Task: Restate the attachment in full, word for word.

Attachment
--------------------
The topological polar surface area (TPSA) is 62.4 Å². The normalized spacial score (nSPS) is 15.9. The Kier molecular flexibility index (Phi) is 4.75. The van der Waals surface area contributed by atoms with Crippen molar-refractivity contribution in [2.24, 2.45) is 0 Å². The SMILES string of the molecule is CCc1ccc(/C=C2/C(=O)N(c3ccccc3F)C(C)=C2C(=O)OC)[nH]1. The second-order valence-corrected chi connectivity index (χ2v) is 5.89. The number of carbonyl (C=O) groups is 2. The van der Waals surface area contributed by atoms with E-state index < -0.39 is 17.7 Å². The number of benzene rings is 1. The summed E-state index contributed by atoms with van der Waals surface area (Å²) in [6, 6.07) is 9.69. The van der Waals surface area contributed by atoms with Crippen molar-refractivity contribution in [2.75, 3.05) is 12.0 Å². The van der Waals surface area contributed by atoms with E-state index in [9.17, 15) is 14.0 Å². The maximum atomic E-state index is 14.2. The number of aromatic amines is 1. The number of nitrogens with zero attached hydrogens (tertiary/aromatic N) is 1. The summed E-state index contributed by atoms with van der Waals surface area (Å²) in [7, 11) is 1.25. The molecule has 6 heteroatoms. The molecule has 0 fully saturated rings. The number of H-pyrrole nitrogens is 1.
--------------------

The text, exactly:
The topological polar surface area (TPSA) is 62.4 Å². The normalized spacial score (nSPS) is 15.9. The Kier molecular flexibility index (Phi) is 4.75. The van der Waals surface area contributed by atoms with Crippen molar-refractivity contribution in [2.24, 2.45) is 0 Å². The SMILES string of the molecule is CCc1ccc(/C=C2/C(=O)N(c3ccccc3F)C(C)=C2C(=O)OC)[nH]1. The second-order valence-corrected chi connectivity index (χ2v) is 5.89. The number of carbonyl (C=O) groups is 2. The van der Waals surface area contributed by atoms with E-state index < -0.39 is 17.7 Å². The number of benzene rings is 1. The summed E-state index contributed by atoms with van der Waals surface area (Å²) in [6, 6.07) is 9.69. The van der Waals surface area contributed by atoms with Crippen molar-refractivity contribution in [2.75, 3.05) is 12.0 Å². The van der Waals surface area contributed by atoms with E-state index in [9.17, 15) is 14.0 Å². The maximum atomic E-state index is 14.2. The number of aromatic amines is 1. The number of nitrogens with zero attached hydrogens (tertiary/aromatic N) is 1. The summed E-state index contributed by atoms with van der Waals surface area (Å²) in [7, 11) is 1.25. The molecule has 6 heteroatoms. The molecule has 0 fully saturated rings. The number of H-pyrrole nitrogens is 1.